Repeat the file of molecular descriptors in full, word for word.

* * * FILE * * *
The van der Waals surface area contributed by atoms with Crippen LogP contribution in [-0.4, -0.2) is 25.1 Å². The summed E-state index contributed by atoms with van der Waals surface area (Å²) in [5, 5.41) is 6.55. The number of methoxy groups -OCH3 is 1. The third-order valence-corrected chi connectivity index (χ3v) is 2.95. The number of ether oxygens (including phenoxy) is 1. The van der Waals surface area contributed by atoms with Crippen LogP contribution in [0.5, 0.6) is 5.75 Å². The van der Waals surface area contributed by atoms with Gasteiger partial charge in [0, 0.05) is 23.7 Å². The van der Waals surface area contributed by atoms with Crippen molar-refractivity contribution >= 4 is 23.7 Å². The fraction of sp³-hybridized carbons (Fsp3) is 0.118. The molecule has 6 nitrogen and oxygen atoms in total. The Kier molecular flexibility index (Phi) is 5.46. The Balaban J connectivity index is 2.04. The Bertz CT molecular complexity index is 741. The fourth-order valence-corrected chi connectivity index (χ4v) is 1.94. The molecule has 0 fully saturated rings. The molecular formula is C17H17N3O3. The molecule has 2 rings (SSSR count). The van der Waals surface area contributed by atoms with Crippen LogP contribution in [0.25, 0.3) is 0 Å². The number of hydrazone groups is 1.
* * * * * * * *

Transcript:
The van der Waals surface area contributed by atoms with Crippen LogP contribution in [-0.4, -0.2) is 25.1 Å². The summed E-state index contributed by atoms with van der Waals surface area (Å²) in [5, 5.41) is 6.55. The number of methoxy groups -OCH3 is 1. The third-order valence-corrected chi connectivity index (χ3v) is 2.95. The number of ether oxygens (including phenoxy) is 1. The van der Waals surface area contributed by atoms with Crippen LogP contribution in [0.5, 0.6) is 5.75 Å². The van der Waals surface area contributed by atoms with Gasteiger partial charge in [0, 0.05) is 23.7 Å². The van der Waals surface area contributed by atoms with Crippen molar-refractivity contribution >= 4 is 23.7 Å². The fraction of sp³-hybridized carbons (Fsp3) is 0.118. The molecule has 6 nitrogen and oxygen atoms in total. The Kier molecular flexibility index (Phi) is 5.46. The Balaban J connectivity index is 2.04. The Bertz CT molecular complexity index is 741. The fourth-order valence-corrected chi connectivity index (χ4v) is 1.94. The molecule has 0 fully saturated rings. The molecular formula is C17H17N3O3. The molecule has 2 rings (SSSR count). The van der Waals surface area contributed by atoms with Crippen LogP contribution in [0.25, 0.3) is 0 Å². The number of hydrazone groups is 1.